The Mad Svither lives in a land of plenty. He has never gone so long without a meal that he knows desperation. He has never had to go with his glasses taped up. He has never suffered want in any meaningful way.
He has a sense that the world owes him wealth and comfort and satisfaction, and that anything less than American opulence is an insult.
In other words, the Mad Svither recognizes the gifts of God not as something to be grateful for, but as something of a divine right.
One of the Mad Svither's great problems is his sense of entitlement, an overwhelming sense of I Deserve that colors his world in shades of ego and expectation. Instead of looking to bless and serve, he finds it too easy to look down on the unfortunate and to treat his own misfortune as an incomprehensible anomaly, rather than, perhaps, the necessary results of his poorly planned actions.
This world was created to function according to the principles of cause and effect, with a guiding principle: Choice.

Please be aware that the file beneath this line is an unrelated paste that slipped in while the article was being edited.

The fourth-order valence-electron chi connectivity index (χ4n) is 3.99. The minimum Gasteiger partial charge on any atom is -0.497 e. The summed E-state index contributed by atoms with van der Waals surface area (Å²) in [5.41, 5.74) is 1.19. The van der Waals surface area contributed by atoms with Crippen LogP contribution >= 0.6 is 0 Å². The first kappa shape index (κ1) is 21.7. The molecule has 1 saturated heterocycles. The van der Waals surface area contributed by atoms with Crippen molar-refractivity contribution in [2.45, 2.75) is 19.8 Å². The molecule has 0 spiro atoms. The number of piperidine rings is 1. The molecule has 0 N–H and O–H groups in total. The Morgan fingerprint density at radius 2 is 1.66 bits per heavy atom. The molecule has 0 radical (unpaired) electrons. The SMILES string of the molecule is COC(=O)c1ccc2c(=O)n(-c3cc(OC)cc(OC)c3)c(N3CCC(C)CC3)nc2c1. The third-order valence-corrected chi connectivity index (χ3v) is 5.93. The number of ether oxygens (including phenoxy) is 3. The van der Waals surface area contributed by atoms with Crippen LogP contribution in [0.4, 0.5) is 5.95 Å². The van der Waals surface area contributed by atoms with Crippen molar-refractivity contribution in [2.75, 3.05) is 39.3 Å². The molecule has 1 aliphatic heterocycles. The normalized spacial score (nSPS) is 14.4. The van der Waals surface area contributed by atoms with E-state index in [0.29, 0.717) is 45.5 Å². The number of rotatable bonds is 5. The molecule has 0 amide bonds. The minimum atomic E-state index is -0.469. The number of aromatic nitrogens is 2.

"Behold," says Christ, "here is wisdom, and let every man choose for himself...."
I don't think it's unfair to generalize that scripture to all aspects of our lives. It is given unto us to choose--and we are expected to choose the good, to choose the gifts of God.
We are expected to choose the gifts of God.
God expects us to choose his gifts.
We should not expect any gifts save we choose them first. And choice requires action.
I'm not lecturing you.
I'm lecturing me.
The only problem is, the Mad Svither never listens.
And that's a poor choice indeed.
Last week's svithe